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Anacortes and Fidalgo Island Western

Second Leg: 34 Miles

Anacortes (pop. 17,527) spreads across low hills on the northern edge of Fidalgo Island and is the primary mainland gateway to the scenic San Juan Islands.

Cozy, walkable downtown Anacortes — accessible via Commercial Avenue — hosts a historic mix of retail shops, art galleries, cafés and a number of attractions.* The Anacortes Farmers Market, for instance, showcases some of the region’s best crops and produce every Saturday between May and October. Nearby, the Anacortes Museum (1305 8th Street) is housed in the 1909 Carnegie Library and hosts exhibits on the history of Fidalgo Island. The free museum is open Tuesday through Sunday.*

From downtown Anacortes, take SR-20 west, following signs for the 220-acre Washington Park at the western end of Fidalgo Island. If you’re in a hurry, stick to the park’s 2.2-mile loop road, which circles rocky Fidalgo Head and affords views of Rosario Strait and the San Juan Islands. If you have time, enjoy a picnic and beachside stroll at nearby Sunset Beach; watch for bald eagles, harbor seals, porpoises and resident orcas in the area. Elsewhere, the park hosts campsites, a boat launch and miles of hiking trails through thickets of oak and madrone (noted for its peeling, cinnamon-hued bark and glossy green foliage).

Heading south, Anaco Beach Road becomes Marine Drive as it follows the island’s west shore. Dramatic views stretch across Rosario Strait to the other San Juan Islands in the distance. After a few miles, the road curves inland; continue slightly left onto Rosario Road, then take a sharp left at Lake Erie Grocery onto Heart Lake Road. After a mile, head right at the fork, following signs for the Mount Erie viewpoint.

A narrow road leads to the summit of Mount Erie — at 1,273 feet, it is the highest point on the island. To the west and southwest, the impressive panorama affords views of the Strait of Juan de Fuca, the San Juan Islands, the Olympic Mountains and Vancouver Island. To the south lie Deception Pass and Whidbey Island. Off to the southeast rises the distant snowy dome of Mount Rainier, while the Cascade Range forms the eastern horizon. The abrupt south face of Mount Erie is a popular rock climbing and hang-gliding area. Retrace your route back down to the west shore; when you arrive at Lake Erie Grocery, turn left (south) on Rosario Road, which skirts the rocky shore.

You’ll soon enter Deception Pass State Park — one of Washington’s scenic gems and its most popular state park.

The park’s namesake feature is the narrow, cliff-lined channel separating Fidalgo Island from the north end of Whidbey Island. Within its 3,854 acres are freshwater lakes, tracts of forest, rocky hills, marshland, sand dunes, nearly 15 miles of saltwater shore, islands, rocky headlands and other natural wonders — all ripe for exploration. More than 38 miles of hiking and equestrian trails crisscross the busy park, with remarkable views around seemingly every bend. A one-day Discover Pass runs $10 per vehicle.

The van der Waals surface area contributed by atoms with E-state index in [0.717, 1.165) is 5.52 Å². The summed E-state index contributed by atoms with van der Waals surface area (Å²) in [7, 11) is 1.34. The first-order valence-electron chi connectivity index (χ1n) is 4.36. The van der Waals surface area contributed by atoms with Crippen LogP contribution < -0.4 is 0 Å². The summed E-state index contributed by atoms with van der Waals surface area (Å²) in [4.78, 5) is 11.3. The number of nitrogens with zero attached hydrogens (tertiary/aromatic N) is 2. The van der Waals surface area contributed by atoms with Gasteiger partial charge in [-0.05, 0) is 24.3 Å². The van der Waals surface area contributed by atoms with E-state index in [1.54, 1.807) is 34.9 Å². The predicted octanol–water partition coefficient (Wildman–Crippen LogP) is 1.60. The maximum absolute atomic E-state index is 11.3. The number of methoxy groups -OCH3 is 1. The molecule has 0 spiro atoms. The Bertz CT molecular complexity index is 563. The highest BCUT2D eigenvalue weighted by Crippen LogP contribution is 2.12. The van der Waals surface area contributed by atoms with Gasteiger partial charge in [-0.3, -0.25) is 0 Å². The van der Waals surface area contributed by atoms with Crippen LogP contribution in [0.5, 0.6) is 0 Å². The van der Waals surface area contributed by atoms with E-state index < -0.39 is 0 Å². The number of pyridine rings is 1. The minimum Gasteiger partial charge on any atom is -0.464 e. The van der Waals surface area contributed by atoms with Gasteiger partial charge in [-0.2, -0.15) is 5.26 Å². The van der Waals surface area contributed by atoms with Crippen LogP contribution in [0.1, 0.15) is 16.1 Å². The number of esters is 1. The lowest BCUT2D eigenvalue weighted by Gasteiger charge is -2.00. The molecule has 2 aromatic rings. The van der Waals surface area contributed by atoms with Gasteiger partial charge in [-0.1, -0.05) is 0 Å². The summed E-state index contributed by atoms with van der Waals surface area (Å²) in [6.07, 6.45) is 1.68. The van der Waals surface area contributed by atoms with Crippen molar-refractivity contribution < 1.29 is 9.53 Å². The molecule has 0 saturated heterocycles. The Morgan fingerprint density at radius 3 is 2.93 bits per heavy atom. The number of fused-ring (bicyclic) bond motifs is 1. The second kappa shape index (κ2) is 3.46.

The best view of the channel comes from the landmark Deception Pass Bridge (with a parking area just south of the bridge). Built in 1934–35, the bridge spans nearly 1,500 feet and crosses a pair of the area’s narrowest channels. The panorama is spectacular; roughly 180 feet below, the tidal waters pulse with a powerful ebb and flow. Cliffs up to several hundred feet high, some rising in a sheer face, flank the waterway. Their upper slopes are dotted with grassy meadows and a dark, evergreen woodland of conifers and madrone. To the west, the pass broadens into the open waters of Rosario Strait. South of the bridge lies the park’s main visitor area and campgrounds at Cranberry Lake, West Beach and North Beach.

Return to SR-20 and continue northward, once again crossing the Deception Pass Bridge. Follow the highway as it curves inland and passes Lake Campbell after two miles; the small island in its midst is, in fact, an island … in a lake … on an island.

Follow SR-20 as it turns northeast and soon approaches a roundabout near the southern edge of Fidalgo Bay. Head right to continue east on SR-20 (retracing a portion of your earlier route); after two miles, turn right (to head south) on Reservation Road, which leads across the wooded eastern lobe of Fidalgo Island. This area forms the Swinomish Indian Reservation; the 15-square-mile tract of land is home to the Swinomish Indian Tribal Community, descended from tribes that lived in the surrounding Skagit Valley and Puget Sound islands for thousands of years.

You’ll drive alongside Swinomish Channel, which connects Skagit Bay (to the south) and Padilla Bay (to the north), before crossing the Rainbow Bridge; La Conner, our next stop, lies on its opposite shore. Click “Mount Vernon” to get your adventures on the route back.

–Written by John King. Updated by Matthew Wastradowski, June 2020. Photos by: iStock

Interested in planning your next road trip with AAA Washington? Call your travel agent directly or your nearest AAA store to get pro tips, TripTik maps, and more. Find more Pacific Northwest scenic drives and road trips.

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